We already know that Maine faces an $881 million shortfall over the two-year period beginning July 1st. State lawmakers are also working to close a $153 million hole in the current fiscal year, which ends in June 30th. Both of those budget gaps will grow larger if Maine policymakers choose to conform Maine tax law to changes in the federal tax code resulting from the recent “fiscal cliff” deal. How much? About $500,000 this year and a massive $81 million over the coming biennium.
Maine Revenue Services (MRS) yesterday released analysis of the Maine impacts of the “American Taxpayer Relief Act of 2012” (ATRA)- the deal to step away from the “fiscal cliff” that Congress and President Obama reached in early January.
Why does ATRA matter for Maine policymakers and Maine’s budget? Maine policymakers must decide how far they want Maine tax law to “conform” to these new changes in federal tax law. In general, Maine bases its income tax laws on the federal tax code, since federal adjusted gross income is the starting point for calculating Maine income tax liability. But for Maine tax law to conform to new changes in federal law, Maine lawmakers must pass legislation.
If federal lawmakers enact a new law that reduces taxpayer liability for the federal income tax, Maine lawmakers must pass legislation for the state tax code to conform to the new change in the federal tax code. If they don’t, then Maine automatically decouples from federal law in that particular instance. That’s why the Maine income tax form has a section for “income modifications,” which are adjustments to federal adjusted gross income. In 2004, for example, federal policymakers created a new income tax deduction for “qualified production activities.” Maine lawmakers wisely did not pass legislation to conform state law to this new generous new federal tax break. As a result, Maine taxpayers must “add back” to their state taxable income the amount they deducted from their federal taxable income under the new law.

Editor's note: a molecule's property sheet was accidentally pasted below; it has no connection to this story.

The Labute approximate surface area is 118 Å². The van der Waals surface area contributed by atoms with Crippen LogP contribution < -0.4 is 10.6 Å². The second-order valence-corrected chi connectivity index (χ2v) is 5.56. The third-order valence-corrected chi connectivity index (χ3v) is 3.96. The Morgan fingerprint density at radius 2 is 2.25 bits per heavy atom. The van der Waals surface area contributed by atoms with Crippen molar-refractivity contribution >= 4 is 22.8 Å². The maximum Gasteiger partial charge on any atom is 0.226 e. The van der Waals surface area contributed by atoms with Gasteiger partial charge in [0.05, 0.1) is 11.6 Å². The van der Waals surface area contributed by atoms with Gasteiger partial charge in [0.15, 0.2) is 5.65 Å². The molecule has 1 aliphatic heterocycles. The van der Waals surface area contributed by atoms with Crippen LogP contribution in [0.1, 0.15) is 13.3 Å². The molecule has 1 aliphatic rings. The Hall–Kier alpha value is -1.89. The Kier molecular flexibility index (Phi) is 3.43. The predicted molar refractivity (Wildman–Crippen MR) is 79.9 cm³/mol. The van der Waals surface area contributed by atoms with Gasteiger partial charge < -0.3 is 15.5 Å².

When state revenue analysts conducted Maine’s most recent revenue forecast in December 2012, the law of the land was that the Bush and Obama tax cuts would expire and federal tax law would largely return to where it was in early 2001. The current revenue forecast for the state was therefore based on the assumption that all of the recent tax changes made by Bush and Obama due to expire on January 1st, 2013 would, in fact, expire. But with the passage of ATRA that assumption fell apart.
ATRA dealt with some parts of the “fiscal cliff,” like the expiration of the Bush and Obama tax cuts, and postponed action on others, most notably the automatic spending cuts resulting from the debt ceiling crisis of 2011. ATRA also included numerous changes to the federal income tax code, such as extending relief for married couples filing jointly, raising the caps on personal exemptions and itemized deductions, extending improvements to the Earned Income Tax Credit and the Child Tax Credit.
The upshot is that Maine policymakers must now decide whether and how to conform Maine’s tax code to all of these changes contained in ATRA. According the MRS analysis, if Maine conforms to all the changes, the state can expect to see even less revenue—about $500,000 in the current fiscal year and $81 million over the coming biennium—than is currently forecast. And that will worsen the $881 million shortfall and make their task of producing the new biennial budget even more daunting.